Ten years ago, I felt dubious when a mentor told me to hire a personal assistant. Now I can’t imagine myself getting the job done without one, and at times, I’ve even used two to handle vastly different tasks. You may think, “Why not hire a college intern for free?” I’ve had those, too, but here’s a friendly warning: Internships should always be conducted in conjunction with a college program that offers credit, and you have to spend time supervising the person on a documented learning journey that takes them from point A to B. So if you’re looking for free help from a college student, and falsely labeling it an “internship,” you could get both yourself and the student in big trouble. Plus, it’s sleazy.
Isolation. When you work from home, it’s likely that you’ll experience less contact with other professionals in your field — especially for, but not limited to, individual contributor roles. You won’t have a daily commute, so you won’t encounter other people on your way to and from the office. You won’t bump into other workers at the water cooler for a casual conversation, or have lunch with your coworkers a few days a week. With fewer encounters with other people — and other professionals in your field — it’s easy to feel isolated, which can lead to a slump in progress or even depression.
Use varied channels of communication. There are many ways to communicate virtually. Lean methods include emails, chat messages, and texting. If you have a simple message to share, a lean method of communication is usually fine. If you have something deeper or more complicated to share, it’s better to opt for a richer method of communication, such as video conference or telephone call. These methods add more contextual information like facial expressions and body language, which can be very telling in a conversation.
Establish an onboarding process. Be sure that every employee who collaborates virtually has the same onboarding experience. They should be given access to the same communication systems and handbooks that explain the company processes. Everyone should be given the same advice and tools for success as they’re brought on board. If possible, it can even be very valuable to have an initial onboarding done face-to-face in an office location.
Invest in communication structures. Despite added expenses of PM fees, software, virtual insurance, VPNs, etc., companies can stand to save a lot on the overhead costs of running an office. No rentals, no electricity bills, and no more perpetually purchasing office supplies. Use those savings to invest in online communication ecosystems. Teleport has a few great blog posts for communication in remote teams.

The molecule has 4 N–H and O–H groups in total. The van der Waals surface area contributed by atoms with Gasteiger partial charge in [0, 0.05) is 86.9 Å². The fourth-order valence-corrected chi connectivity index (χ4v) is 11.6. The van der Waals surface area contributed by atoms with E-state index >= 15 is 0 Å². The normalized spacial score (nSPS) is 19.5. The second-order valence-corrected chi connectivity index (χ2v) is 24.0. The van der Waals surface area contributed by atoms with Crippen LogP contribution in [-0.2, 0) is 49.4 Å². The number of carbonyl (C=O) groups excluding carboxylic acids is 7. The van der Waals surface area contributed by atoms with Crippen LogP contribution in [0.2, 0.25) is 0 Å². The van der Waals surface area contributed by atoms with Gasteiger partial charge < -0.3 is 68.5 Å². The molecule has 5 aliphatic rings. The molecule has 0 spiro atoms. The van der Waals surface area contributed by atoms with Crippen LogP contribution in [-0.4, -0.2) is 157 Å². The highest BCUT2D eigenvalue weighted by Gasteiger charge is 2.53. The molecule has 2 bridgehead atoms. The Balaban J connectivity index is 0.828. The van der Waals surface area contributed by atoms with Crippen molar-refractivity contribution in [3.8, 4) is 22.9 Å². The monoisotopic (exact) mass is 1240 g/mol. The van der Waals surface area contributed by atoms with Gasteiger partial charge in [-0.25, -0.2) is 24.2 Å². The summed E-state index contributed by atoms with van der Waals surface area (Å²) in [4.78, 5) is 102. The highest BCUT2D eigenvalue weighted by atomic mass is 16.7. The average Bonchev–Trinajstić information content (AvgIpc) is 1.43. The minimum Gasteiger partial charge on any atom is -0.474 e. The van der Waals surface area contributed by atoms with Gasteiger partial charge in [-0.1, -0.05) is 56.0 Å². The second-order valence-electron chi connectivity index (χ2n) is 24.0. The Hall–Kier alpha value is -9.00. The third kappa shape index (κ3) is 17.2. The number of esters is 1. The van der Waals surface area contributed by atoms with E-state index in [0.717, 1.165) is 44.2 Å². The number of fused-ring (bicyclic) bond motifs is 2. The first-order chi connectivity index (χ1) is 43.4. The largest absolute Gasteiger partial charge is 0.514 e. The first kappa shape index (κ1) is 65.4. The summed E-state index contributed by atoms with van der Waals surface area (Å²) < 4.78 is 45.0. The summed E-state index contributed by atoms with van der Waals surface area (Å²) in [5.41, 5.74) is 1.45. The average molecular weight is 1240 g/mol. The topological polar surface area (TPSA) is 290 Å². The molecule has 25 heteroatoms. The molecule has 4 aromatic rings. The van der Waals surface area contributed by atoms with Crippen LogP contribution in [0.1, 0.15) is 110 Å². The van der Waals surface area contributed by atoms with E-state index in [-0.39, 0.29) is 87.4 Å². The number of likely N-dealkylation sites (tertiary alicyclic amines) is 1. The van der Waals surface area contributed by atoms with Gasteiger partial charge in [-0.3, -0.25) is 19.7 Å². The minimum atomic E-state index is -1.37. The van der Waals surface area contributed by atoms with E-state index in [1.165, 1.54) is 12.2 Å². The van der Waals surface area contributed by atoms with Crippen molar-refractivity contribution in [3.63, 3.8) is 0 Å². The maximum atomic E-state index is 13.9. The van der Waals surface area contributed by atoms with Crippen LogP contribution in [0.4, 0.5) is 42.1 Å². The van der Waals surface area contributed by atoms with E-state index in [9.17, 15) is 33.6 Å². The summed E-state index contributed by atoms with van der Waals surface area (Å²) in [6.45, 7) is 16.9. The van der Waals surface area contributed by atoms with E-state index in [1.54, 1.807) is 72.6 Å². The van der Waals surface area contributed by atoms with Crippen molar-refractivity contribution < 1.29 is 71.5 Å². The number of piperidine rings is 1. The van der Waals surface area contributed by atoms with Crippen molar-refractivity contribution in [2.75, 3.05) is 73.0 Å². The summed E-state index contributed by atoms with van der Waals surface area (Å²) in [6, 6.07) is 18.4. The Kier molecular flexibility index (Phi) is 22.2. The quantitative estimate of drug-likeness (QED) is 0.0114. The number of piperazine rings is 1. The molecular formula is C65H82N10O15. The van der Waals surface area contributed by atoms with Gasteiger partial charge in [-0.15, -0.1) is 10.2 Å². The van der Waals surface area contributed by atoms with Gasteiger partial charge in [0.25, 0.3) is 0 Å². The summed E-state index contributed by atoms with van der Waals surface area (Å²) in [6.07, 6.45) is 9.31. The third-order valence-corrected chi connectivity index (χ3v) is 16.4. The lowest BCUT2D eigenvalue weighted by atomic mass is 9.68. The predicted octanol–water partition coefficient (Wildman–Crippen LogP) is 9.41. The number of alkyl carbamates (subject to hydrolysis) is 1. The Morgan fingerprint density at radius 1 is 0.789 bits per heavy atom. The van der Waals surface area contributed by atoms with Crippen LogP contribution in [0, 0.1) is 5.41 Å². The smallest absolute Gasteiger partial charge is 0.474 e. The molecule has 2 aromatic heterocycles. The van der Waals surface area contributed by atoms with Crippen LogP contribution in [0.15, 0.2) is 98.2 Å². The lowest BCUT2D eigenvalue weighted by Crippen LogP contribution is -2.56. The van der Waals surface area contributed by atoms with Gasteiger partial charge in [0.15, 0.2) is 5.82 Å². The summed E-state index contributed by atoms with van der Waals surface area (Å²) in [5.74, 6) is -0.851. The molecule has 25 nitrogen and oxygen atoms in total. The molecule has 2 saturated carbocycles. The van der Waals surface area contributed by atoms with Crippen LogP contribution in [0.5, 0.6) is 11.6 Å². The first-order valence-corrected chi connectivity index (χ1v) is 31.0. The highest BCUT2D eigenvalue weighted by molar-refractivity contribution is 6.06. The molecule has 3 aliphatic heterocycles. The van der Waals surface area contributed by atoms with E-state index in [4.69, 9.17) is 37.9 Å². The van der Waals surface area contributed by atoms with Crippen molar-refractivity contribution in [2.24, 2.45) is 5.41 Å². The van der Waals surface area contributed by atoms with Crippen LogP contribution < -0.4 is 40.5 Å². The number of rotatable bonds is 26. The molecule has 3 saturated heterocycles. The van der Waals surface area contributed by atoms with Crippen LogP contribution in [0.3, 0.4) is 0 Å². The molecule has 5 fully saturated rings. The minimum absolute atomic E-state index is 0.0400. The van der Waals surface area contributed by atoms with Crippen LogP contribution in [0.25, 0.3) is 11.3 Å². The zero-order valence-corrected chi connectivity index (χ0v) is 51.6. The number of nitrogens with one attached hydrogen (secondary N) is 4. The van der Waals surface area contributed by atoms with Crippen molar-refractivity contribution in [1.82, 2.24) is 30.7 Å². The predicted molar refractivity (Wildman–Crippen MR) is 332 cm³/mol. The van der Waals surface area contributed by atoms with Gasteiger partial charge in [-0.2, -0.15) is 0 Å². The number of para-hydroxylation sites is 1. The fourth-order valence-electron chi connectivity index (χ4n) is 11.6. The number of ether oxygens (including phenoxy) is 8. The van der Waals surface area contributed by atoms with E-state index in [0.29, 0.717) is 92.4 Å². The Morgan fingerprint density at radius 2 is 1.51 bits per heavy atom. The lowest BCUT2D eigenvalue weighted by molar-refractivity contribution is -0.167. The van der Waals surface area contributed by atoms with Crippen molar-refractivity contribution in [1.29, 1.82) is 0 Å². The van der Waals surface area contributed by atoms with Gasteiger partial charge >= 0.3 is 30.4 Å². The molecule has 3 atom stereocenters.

Alienation from company. Even if remote workers avoid isolating themselves from other people, they may feel isolated from their company itself. They may find themselves unaware of recent company changes, or feel as though they are the last to hear company news because they aren’t physically present in the office. Some remote workers feel as though they’re overlooked for promotions because they aren’t in the office every day.
The phrases “remote work,” “distributed teams,” and “digital nomad” are becoming more and more trendy on the Internet. A lot of companies and virtual employees (us included) are writing about why it’s so great to be able to work from across the world and on your own schedule. Basically, there are a lot of benefits of working remotely for both employers and employees.
As a Live-In PA, you stay in a room within close proximity to your employer and are on call to provide assistance and general support, as and when your employer requires it. You assist with daily personal care along with your employer’s morning and evening routine as outlined in their care plan. You sleep when your employer sleeps. This usually works as a one week on, one week off basis, where you share the role with another PA. But we do have full-time Live-In PAs too. You are paid at a daily rate.
One is the jealousy aspect. I’ve been in semi-remote teams wherein only a few people (or even just me) were allowed to work from home. What has worked for me in the past is to clarify responsibilities between my manager and colleagues. Then deliver unfailingly. Once a team learns to appreciate your work, it shouldn’t matter whether you do it beside them or from somewhere else.